Bio-inspired adaptive facade shading systems (BIAG)
Pictures by ITKE, ITFT, EvE
Hingeless shading systems inspired by nature are increasingly the focus of architectural research. In contrast to traditional systems, these compliant mechanisms can reduce the amount of maintenance-intensive parts and can easily be adapted to irregular, doubly curved, facade geometries.
Previous mechanisms rely merely on the reversible material deformation of composite structures with almost homogeneous material properties. This leads to large actuation forces and an inherent conflict between the requirements of movement and the capacity to carry external loads.
To enhance the performance of such systems, this research project is directed at natural mechanisms with concentrated compliance and distinct hinge zones with high load-bearing capacity.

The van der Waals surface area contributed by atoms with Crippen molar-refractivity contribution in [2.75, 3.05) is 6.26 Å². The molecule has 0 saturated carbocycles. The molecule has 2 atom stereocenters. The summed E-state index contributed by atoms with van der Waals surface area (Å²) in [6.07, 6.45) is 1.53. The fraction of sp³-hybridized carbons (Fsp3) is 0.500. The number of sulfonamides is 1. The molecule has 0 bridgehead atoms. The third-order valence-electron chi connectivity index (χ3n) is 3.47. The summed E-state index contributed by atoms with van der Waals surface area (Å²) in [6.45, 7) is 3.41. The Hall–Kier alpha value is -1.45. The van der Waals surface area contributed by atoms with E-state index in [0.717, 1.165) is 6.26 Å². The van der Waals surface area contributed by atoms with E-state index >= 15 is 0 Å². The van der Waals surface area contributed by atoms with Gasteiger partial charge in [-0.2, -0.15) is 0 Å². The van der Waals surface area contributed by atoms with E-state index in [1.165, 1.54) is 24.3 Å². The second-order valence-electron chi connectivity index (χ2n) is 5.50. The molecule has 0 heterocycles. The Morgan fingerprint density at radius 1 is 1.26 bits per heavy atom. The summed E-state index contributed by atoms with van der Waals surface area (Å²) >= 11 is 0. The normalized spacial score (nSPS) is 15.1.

In order to learn about means for gearing local flexibility by fine-tuning the composite structure and develop new strategies for efficient robust sun-shading systems this project focuses on the hierarchical structure of the wing cuticle of the shield bug (Graphosoma lineatum italicum), motion principles of compact foldable hindwings of insects and bio-inspired integrated pneumatic actuation.
Institute of Building Structures and Structural Design (ITKE), University of Stuttgart
Prof. Dr.-Ing. Jan Knippers, Gundula Schieber, Anja Mader, Axel Körner
Institute for Textile Technology, Fiber Based Materials and Textile Machinery (ITFT), University of Stuttgart
Prof. Dr.-Ing. Götz T. Gresser, Larissa Born
German Institutes for Textile and Fiber Research (DITF), Denkendorf
Prof. Dr.-Ing. Markus Milwich, Lena Müller
Institute of Evolution and Ecology (EvE), University of Tübingen
Prof. Dr. Oliver Betz, Dr. Paavo Bergmann